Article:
Overall, there are no clear survival (recurrence-free survival or overall survival) benefits when comparing short-course RT and long-course chemoradiation for T3 rectal cancer. Although there is no definitive evidence favouring long-course chemoradiation over short-course radiation treatment, concern over the risk of local recurrence with its high morbidity means that long-course chemoradiation is often favoured over the short-course radiation treatment approach, especially for patients with locally advanced or T4 disease, or when the total mesorectal excision plane is threatened. However, there are regional and international variations in practice.

Internationally, guidelines permit either approach:

  • The US National Comprehensive Cancer Network (NCCN) guidelines[16] include both approaches, but recommend long-course chemoradiation for T4 disease.
  • The European Society for Medical Oncology (ESMO) Clinical Practice Guidelines[17] also acknowledge that either approach is appropriate.
  • The St Gallen European Organisation for Research and Treatment of Cancer (EORTC) rectal guidelines consensus panel[18] recommend long-course chemoradiation over short-course radiation treatment for most clinical situations for stage II and III rectal cancer, but concluded that either modality was appropriate for early T3N0 tumours with clear mesorectal fascia.

Short-course radiation treatment is clearly more convenient for patients. It may have a valuable role in the treatment of selected patients assessed as too frail to undergo long-course chemoradiation, those who have relative contraindications to chemotherapy, or those for whom long travelling distances to a treatment centre would be a barrier to short-course treatment. Such issues should be discussed in a multidisciplinary setting in order to determine the most appropriate individualised therapeutic strategy.

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Practice pointA recommendation on a subject that is outside the scope of the search strategy for the systematic review, based on expert opinion and formulated by a consensus process.Question mark transparent.png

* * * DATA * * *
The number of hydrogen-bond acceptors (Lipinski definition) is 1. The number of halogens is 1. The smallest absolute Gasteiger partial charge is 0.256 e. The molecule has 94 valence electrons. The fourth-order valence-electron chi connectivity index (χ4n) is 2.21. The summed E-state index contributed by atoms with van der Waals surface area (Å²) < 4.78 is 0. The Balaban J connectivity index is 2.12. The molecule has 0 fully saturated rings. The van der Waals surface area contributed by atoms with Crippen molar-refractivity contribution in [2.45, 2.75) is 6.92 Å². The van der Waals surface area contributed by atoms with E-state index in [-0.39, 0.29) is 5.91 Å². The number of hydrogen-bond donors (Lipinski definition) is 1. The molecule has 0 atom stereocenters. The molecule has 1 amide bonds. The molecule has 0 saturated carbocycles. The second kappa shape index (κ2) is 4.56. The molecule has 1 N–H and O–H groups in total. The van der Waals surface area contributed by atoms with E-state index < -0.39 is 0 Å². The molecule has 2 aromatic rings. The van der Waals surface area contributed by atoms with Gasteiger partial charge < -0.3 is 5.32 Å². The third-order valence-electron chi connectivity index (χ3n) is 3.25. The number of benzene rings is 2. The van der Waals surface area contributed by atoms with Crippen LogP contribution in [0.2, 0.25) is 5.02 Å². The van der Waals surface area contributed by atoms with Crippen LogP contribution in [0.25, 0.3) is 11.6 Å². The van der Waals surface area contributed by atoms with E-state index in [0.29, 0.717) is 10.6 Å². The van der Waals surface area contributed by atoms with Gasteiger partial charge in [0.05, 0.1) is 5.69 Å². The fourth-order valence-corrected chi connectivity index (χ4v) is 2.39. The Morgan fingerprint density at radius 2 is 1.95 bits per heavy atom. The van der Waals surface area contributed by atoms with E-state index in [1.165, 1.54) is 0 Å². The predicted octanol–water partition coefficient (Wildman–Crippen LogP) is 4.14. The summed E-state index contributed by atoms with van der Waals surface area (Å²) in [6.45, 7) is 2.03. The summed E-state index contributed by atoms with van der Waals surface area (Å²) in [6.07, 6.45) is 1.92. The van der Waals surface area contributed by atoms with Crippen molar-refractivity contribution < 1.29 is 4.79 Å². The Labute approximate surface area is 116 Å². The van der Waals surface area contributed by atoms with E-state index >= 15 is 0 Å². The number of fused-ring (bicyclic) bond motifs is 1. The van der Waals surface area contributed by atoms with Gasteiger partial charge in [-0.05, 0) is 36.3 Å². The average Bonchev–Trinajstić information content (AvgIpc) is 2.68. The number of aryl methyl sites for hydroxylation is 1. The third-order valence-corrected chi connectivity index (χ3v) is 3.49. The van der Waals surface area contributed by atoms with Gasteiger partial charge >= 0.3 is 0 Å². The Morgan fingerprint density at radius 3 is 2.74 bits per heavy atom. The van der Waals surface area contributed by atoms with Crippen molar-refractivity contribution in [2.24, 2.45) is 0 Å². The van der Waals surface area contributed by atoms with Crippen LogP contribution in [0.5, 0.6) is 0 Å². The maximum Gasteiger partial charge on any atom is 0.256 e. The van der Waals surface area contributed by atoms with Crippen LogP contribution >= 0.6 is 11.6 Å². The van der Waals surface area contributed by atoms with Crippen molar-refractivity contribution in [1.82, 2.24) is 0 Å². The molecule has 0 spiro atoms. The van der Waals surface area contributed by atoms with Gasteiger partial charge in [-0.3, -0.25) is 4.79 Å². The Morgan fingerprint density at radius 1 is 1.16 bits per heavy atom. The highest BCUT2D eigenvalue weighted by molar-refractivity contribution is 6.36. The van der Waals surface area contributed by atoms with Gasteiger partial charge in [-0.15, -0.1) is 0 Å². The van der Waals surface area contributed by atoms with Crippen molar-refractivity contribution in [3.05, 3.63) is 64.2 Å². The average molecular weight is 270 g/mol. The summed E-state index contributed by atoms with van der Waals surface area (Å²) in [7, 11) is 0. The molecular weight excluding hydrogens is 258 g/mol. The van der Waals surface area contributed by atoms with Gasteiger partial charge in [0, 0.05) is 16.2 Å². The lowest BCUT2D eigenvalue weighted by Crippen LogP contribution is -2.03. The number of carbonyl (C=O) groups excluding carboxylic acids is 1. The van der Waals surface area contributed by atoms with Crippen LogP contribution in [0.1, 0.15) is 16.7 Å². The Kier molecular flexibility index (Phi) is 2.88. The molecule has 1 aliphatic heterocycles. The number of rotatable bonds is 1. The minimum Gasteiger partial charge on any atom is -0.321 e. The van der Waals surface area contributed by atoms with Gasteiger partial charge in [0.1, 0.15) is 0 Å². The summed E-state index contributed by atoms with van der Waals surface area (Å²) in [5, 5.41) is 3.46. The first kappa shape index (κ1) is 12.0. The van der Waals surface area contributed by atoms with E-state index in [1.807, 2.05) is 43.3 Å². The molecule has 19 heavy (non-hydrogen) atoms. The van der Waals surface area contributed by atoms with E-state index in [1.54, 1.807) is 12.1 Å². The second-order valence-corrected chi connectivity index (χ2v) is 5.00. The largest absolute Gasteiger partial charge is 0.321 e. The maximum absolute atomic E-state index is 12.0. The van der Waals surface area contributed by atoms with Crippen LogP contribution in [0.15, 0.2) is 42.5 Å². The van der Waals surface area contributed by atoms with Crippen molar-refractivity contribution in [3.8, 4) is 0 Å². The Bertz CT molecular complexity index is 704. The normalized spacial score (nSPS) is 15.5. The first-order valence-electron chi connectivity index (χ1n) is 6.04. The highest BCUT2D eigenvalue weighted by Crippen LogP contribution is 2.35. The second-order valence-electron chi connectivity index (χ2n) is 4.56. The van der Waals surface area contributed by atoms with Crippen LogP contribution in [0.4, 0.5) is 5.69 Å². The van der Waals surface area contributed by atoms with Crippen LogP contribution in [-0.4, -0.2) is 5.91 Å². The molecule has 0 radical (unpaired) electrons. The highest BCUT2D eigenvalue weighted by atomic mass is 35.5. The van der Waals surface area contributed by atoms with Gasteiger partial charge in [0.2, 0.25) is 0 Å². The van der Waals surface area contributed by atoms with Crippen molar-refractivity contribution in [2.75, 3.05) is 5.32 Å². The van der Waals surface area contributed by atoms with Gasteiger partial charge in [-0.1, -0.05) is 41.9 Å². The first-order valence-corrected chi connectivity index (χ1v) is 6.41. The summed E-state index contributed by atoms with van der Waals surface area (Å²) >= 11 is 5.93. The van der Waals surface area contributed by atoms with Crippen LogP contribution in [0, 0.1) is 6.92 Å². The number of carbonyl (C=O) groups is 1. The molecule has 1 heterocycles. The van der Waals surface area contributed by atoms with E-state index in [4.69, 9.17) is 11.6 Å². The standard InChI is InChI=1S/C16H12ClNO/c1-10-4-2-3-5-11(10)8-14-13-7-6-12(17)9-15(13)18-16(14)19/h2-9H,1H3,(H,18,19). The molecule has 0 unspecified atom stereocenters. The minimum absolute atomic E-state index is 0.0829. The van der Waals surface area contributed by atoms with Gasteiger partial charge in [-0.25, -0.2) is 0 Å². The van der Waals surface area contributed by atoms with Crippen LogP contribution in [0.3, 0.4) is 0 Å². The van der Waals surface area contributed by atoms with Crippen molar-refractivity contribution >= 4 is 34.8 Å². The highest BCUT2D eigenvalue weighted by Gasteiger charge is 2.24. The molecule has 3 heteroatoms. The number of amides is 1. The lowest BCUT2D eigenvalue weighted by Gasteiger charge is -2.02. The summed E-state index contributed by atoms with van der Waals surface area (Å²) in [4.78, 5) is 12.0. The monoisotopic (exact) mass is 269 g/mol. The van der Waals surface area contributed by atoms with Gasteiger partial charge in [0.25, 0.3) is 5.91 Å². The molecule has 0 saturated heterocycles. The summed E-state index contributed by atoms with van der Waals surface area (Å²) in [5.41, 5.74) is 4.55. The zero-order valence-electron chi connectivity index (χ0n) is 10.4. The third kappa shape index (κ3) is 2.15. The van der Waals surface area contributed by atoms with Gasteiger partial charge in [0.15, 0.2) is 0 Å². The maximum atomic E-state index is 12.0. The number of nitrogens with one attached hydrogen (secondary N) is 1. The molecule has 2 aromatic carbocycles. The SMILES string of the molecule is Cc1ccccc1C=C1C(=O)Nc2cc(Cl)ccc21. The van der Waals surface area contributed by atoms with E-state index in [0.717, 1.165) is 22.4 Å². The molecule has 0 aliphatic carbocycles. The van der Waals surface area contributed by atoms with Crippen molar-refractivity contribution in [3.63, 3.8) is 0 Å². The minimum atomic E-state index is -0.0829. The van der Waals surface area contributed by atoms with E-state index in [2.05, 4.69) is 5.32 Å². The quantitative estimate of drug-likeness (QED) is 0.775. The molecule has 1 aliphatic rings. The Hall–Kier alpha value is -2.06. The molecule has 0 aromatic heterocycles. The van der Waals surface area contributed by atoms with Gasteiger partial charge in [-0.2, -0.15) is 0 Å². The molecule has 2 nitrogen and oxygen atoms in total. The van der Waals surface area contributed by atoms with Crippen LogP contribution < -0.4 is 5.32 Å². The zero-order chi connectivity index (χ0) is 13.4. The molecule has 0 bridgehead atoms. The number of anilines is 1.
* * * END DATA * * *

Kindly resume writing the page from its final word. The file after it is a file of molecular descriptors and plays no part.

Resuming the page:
Preoperative (neoadjuvant) radiation treatment (either short-course radiation treatment alone or long-course chemoradiation) is recommended for most patients with stage II and III rectal cancers, to reduce risk of local recurrence.

Practice pointA recommendation on a subject that is outside the scope of the search strategy for the systematic review, based on expert opinion and formulated by a consensus process.Question mark transparent.png

Short-course radiation treatment should be considered if there are clear concerns regarding a patient’s physical or psychosocial ability to tolerate long-course chemoradiation.

Practice pointA recommendation on a subject that is outside the scope of the search strategy for the systematic review, based on expert opinion and formulated by a consensus process.Question mark transparent.png

MRI imaging, patient and clinical factors including comorbidity status should be carefully reviewed by the multidisciplinary team. If clinical T4 primary or nodal disease is seen, or tumour extends close to the mesorectal fascia, then long-course chemoradiation is preferable where possible.

Next section: neoadjuvant long-course chemoradiation
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References

  1. 1.01.1 Påhlman L, Swedish Rectal Cancer Trial Writing Committee. Improved Survival with Preoperative Radiotherapy in Resectable Rectal Cancer. N Engl J Med 1997;336: p. 980-87.
  2. 2.02.12.22.3 Peeters, KC, van de Velde CJ, Leer JW, Martijn H, Junggeburt JM, Kranenbarg EK, Steup WH, Wiggers T, Rutten HJ, Marijnen CA.. Late side effects of short-course preoperative radiotherapy combined with total mesorectal excision for rectal cancer: increased bowel dysfunction in irradiated patients--a Dutch colorectal cancer group study. Journal of clinical oncology : official journal of the American Society of Clinical Oncology 2017 Nov 17 [cited 2005];23, p. 6199-206.
  3. Kapiteijn E, Marijnen CA, Nagtegaal ID, Putter H, Steup WH, Wiggers T, et al. Preoperative radiotherapy combined with total mesorectal excision for resectable rectal cancer. N Engl J Med 2001 Aug 30;345(9):638-46 Abstract available at http://www.ncbi.nlm.nih.gov/pubmed/11547717.
  4. 4.04.1 Peeters KC, Marijnen CA, Nagtegaal ID, Kranenbarg EK, Putter H, Wiggers T, et al. The TME trial after a median follow-up of 6 years: increased local control but no survival benefit in irradiated patients with resectable rectal carcinoma. Ann Surg 2007 Nov;246(5):693-701 Abstract available at http://www.ncbi.nlm.nih.gov/pubmed/17968156.